Zinser said Thursday that officials are working on an agreement to send people who are newly arrested in York County to the jail in neighboring Cumberland County. Inside the York County Jail, inmates who have tested positive have been separated from those who have not.

Employees who have tested positive are quarantined at home. The county manager said repeatedly that the jail has enough corrections officers on duty to keep the jail staffed and safe. Those officers are working overtime, he said, and some are sleeping in a nearby county building between shifts.

“We appreciate the sacrifices that they’re making to staff the facility,” Zinser said. “We do not need at this point to transfer inmates to another facility.”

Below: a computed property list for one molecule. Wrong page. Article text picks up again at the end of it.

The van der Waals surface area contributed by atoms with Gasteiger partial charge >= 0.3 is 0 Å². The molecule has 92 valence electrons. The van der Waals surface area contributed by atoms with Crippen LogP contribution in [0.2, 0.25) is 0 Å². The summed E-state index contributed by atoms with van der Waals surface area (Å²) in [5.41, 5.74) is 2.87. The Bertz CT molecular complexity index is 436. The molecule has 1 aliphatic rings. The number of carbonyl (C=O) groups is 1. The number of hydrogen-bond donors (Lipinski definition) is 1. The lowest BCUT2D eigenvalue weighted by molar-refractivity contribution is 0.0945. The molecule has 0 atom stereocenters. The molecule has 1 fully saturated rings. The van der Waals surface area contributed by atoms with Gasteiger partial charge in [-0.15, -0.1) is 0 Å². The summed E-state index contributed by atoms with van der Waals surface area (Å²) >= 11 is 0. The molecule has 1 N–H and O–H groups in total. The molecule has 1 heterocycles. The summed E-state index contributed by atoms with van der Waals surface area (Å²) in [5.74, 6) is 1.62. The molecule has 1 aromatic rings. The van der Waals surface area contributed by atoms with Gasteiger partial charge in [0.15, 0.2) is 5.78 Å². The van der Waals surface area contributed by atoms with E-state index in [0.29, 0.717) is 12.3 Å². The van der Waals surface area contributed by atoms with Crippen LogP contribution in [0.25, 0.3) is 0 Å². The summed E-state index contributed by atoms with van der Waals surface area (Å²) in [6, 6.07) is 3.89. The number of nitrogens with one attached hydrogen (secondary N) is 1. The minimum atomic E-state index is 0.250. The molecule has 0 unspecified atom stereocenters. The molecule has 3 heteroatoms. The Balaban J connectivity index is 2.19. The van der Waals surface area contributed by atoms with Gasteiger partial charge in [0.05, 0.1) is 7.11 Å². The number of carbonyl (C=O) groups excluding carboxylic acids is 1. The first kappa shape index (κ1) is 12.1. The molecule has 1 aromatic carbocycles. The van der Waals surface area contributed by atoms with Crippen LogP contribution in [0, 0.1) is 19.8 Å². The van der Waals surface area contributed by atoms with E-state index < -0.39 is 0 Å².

Bill Doyle, regional director of the National Correctional Employees Union, which represents the officers in York County, said the county has repeatedly denied or not responded to requests for hazard pay, even when the union has offered to relax a 72-hour cap on overtime and make other concessions in exchange.

Doyle recounted a conversation with one sick officer who said he would not be able to break up an altercation if needed in his current condition. That person is not back on the job yet, Doyle said, but he is concerned that officers could be called back while they are still experiencing symptoms.

“It’s a very dangerous environment for everybody down there, for correctional officers and inmates,” he said.